Industry observers say that proving misconduct in a case like Brunswick UBS may prove very difficult for Kostikov's team. Although the new law ostensibly prohibits price manipulation, no provision on the books defines and sets penalties for insider trading. So Russian officials may lack the kind of tool that serves as a powerful disincentive to leaking sensitive information in more industrialized economies such as the U.S.
The action targeting Brunswick UBS also raises fairness questions, such as why the FSC chose to act on this tip-off. The regulators say the probe into Brunswick UBS was set into motion by the specific complaint from a reliable source -- and add that their policy is to check out grievances against any brokerage. The complaint's allegations are "serious" and seem credible, says the FSC's Kolesnikov. But brokers claim it's hard for them to know exactly what's legal and who's liable. "What we have at the moment are relatively untested regulations," says Brunswick UBS head Costello, a former U.S. securities lawyer in Washington.
The complaint against Brunswick describes a distinctive pattern of trading in the seven stocks cited. Prices of some went up sharply in the first week after the high turnover day, although in other cases, the share price declined. The dollar sums in question -- a maximum of $18.5 million in a day's trading -- aren't large by U.S. standards, but the trading-volume upticks are eye-catching and could have provided opportunities for tidy profits.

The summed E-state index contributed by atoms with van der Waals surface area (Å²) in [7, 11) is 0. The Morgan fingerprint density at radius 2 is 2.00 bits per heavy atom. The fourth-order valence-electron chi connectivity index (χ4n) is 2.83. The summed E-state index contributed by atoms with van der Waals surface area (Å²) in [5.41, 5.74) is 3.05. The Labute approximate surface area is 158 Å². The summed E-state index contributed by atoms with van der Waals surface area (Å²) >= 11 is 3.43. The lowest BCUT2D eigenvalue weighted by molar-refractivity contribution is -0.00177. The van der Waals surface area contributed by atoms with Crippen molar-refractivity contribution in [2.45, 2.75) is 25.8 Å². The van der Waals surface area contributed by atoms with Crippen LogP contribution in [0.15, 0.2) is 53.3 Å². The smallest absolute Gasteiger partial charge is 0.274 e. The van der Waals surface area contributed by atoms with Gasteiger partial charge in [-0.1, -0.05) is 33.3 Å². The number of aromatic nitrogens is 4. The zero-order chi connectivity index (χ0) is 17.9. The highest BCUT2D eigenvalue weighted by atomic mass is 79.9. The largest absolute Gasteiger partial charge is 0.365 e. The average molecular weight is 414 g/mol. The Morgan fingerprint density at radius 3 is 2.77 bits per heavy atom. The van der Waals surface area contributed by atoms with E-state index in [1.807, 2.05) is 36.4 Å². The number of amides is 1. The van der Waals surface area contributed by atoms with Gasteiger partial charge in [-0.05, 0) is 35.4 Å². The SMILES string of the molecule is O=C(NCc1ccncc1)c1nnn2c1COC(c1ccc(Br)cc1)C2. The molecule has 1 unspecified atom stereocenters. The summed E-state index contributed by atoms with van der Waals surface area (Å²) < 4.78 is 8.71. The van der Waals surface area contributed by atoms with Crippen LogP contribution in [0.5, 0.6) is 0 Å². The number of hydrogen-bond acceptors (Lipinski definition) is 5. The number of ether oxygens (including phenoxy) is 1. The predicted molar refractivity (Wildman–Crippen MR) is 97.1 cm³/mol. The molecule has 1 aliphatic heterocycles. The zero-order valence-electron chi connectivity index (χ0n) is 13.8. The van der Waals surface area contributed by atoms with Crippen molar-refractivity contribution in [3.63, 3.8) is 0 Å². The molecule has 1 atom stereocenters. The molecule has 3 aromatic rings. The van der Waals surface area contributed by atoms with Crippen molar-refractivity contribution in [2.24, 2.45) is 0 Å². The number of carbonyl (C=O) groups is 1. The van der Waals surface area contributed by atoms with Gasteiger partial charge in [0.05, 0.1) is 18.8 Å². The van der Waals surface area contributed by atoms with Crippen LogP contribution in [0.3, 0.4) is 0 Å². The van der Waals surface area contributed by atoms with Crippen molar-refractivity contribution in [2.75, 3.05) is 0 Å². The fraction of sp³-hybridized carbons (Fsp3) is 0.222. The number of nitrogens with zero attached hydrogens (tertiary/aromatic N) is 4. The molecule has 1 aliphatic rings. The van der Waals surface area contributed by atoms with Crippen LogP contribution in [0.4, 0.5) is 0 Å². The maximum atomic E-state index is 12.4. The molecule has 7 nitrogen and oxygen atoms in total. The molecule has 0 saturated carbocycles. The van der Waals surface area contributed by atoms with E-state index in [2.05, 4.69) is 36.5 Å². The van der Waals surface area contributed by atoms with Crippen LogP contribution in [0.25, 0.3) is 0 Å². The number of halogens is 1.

For example, according to the complaint, on Jan. 9, 2002, an obscure regional telecom, Moscow Electrosvyaz, showed trading volume of 1,200,000 shares, 23 times higher than the stock's average daily turnover on the RTS over the previous three months. That was prior to a Jan. 15 Brunswick UBS research report recommending a buy on the stock. One week after the high-turnover day, Electrosvyaz' stock price had gained 21%, with much of the gain coming before the report was published.
Brunswick UBS's Costello says the brokerage has strict Chinese walls separating its research and trading arms and further denies that the brokerage has ever tipped off clients on the contents of upcoming reports. "They are not going to find any evidence of that," he says matter-of-factly of the regulators' probe. A London spokesman for UBS Warburg echoes: "We cooperate closely with regulators and adhere to both international best practices and local regulations."
The recent complaint against Brunswick UBS is not the first. As far back as August, 2000, the FSC says it received a request from national electricity monopoly Unified Energy Systems to investigate possible manipulation of its stock price by Brunswick UBS. But the FSC says at that time it was powerless to deal with the complaint. Brunswick UBS claims the allegations were baseless. A probe by Russia's Association of National Stock Market Participants, an industry self-regulatory body, cleared the firm of any wrongdoing.
Kostikov himself has faced accusations from Russian financiers of secretly retaining ties to the St. Petersburg brokerage, AVK, he founded in the early 1990s. He has strongly denied these allegations, and a probe conducted by a U.S. law firm that advises the FSC concluded that he divested his interest in AVK in 1998. Still, the allegations show how hard it is for anyone in Russian finance to have an unsullied reputation. Even savvy players such as Brunswick UBS must prove that they don't deserve to bear a stigma for the collective sins of the industry.
By Paul Starobin in Moscow